-Argued against the safe harbor provision. (p394-98)

David Romine (Langsam Stevens & Silver)
-Argued that electronic discovery is less expensive than paper discovery. (p401-02)
-Argued against the provision for two tier discovery. (p405-417) Noted that the provision allows the responding party on its own initiative to simply not produce documents, placing a burden on the requesting party to file a motion to compel; also argued that “the proposed rule[s], if they go into effect, will basically encourage and bless litigants who delete and destroy evidence for the specific purpose of making them not reasonably accessible.” (p417)
-Similarly argued against the safe harbor provision.
o”And it will encourage litigants to employ document retention or, rather, document destruction data for the specific purpose of avoiding Rule 37 sanctions.” (p417)

James Daley (of Shook, Hardy & Bacon)
-Commented that the biggest issue in e-discovery was unstructured or individual electronic data, and that the rules were necessary in order to educate and provide incentives for companies to give proper attention to e-discovery and document management issues. (p419-26)
o”…without the incentive provided by these proposed federal rules, I think we’re going to stay in that holding pattern. And I don’t think we’re going to have the type of predictability and guidance that corporate America needs to deal with this issue and that the IT folks and records managers of corporate America are yearning for.” (p422-23)
-Elaborated on the positive role a safe harbor can play.
o”…provide a safe harbor and you provide a mechanism by which they’re encouraged to do the responsible thing – that is to say, have policies that are well reasoned, tailored to the business, have procedures that implement those policies, and have processes that could be demonstrated and should be demonstrated when challenged in terms of how those procedures are communicated, coordinated, and complied with. Then in that event, you’ve got, I think, the better situation. We can’t live in an atmosphere of fear, uncertainty, and distrust. At some level, we have to trust each other to do the right thing, absent evidence of the contrary. I don’t think it is particularly helpful to have the lack of guidance and uniformity and consistency that we have now. So the argument that the status quo is better than the proposed rules, I think, is just respectfully incorrect.” (p426)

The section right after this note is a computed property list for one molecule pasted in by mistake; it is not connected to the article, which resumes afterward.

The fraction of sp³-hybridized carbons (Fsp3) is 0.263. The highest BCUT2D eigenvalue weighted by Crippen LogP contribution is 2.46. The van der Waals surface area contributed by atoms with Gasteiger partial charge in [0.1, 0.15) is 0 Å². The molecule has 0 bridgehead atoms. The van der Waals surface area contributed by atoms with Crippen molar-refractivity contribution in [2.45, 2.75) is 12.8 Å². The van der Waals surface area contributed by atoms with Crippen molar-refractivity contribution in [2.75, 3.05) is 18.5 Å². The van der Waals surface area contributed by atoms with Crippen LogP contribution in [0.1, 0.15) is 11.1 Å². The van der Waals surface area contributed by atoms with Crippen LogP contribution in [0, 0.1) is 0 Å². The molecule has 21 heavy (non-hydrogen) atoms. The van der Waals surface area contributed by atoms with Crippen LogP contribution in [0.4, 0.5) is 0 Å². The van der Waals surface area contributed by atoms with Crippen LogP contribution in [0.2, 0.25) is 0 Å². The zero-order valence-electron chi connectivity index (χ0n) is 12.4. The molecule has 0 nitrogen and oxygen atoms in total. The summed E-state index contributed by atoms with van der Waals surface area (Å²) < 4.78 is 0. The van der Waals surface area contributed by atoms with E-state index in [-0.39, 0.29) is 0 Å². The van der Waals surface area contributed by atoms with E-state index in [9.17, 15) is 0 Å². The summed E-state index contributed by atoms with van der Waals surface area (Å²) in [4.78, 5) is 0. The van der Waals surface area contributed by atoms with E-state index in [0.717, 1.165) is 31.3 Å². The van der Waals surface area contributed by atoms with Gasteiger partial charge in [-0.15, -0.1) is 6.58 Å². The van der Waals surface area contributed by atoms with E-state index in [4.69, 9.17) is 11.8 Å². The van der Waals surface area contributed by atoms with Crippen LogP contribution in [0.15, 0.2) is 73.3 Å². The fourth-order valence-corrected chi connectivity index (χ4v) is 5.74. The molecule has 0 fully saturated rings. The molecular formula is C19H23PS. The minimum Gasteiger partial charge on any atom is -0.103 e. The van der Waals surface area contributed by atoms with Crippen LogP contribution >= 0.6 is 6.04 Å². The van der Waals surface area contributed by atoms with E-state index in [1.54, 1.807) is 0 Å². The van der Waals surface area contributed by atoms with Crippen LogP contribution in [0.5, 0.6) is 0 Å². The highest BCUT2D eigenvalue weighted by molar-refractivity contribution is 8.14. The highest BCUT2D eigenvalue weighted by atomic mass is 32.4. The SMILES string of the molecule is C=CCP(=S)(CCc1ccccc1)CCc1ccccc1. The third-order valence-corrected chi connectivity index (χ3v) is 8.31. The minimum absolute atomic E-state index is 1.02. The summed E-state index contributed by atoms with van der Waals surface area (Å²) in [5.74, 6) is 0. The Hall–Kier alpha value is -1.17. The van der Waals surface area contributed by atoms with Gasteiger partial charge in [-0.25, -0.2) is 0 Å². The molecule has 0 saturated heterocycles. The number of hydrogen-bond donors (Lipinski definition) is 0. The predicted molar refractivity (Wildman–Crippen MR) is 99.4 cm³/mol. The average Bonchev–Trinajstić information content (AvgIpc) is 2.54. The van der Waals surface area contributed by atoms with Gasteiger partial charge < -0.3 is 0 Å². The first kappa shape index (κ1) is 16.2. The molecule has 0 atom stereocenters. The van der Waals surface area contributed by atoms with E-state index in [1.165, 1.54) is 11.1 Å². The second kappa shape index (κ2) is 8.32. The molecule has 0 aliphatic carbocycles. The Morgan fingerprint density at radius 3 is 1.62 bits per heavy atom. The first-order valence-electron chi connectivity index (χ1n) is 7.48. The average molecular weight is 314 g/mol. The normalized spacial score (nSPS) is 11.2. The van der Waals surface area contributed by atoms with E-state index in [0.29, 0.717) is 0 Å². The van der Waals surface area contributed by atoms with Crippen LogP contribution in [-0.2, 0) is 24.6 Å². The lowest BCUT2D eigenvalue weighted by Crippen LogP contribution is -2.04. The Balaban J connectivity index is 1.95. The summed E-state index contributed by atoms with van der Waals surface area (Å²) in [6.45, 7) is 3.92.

-Voiced support for two tier discovery as a way to advance predictability and provide guidance, favoring an explanation of accessible information that emphasizes what is active and used in the ordinary course of business. (p427-36)

Carole Longendyke and Paul Lewis, on behalf of P.G. Lewis & Associates
-Noted concern with the two tier discovery provision, encouraging the committee to drop the term “inaccessible” from the rules.
o”[There are hazzards]…in labeling data inaccessible. It has been our experience that data cannot be inaccessible in that it either exists or does not exist. And if it exists, it can be preserved and recovered.” (p437)
-Voiced concern that the concept of accessible information might provide incentive for the willful destruction of information. (p437-441)
-Argued concerning the importance of less accessible information. (p442-48)
o”The value of less accessible information in litigation cannot be discounted merely because it is available in lesser quantities and in less accessible locations. The notion that the sheer volume of data from the most accessible sources somehow negates the value of the smaller proportions in the less-accessible locations is invalid.” (p442)
-Argued that forensic services are not typically as expensive or difficult as imagined. (p450-51)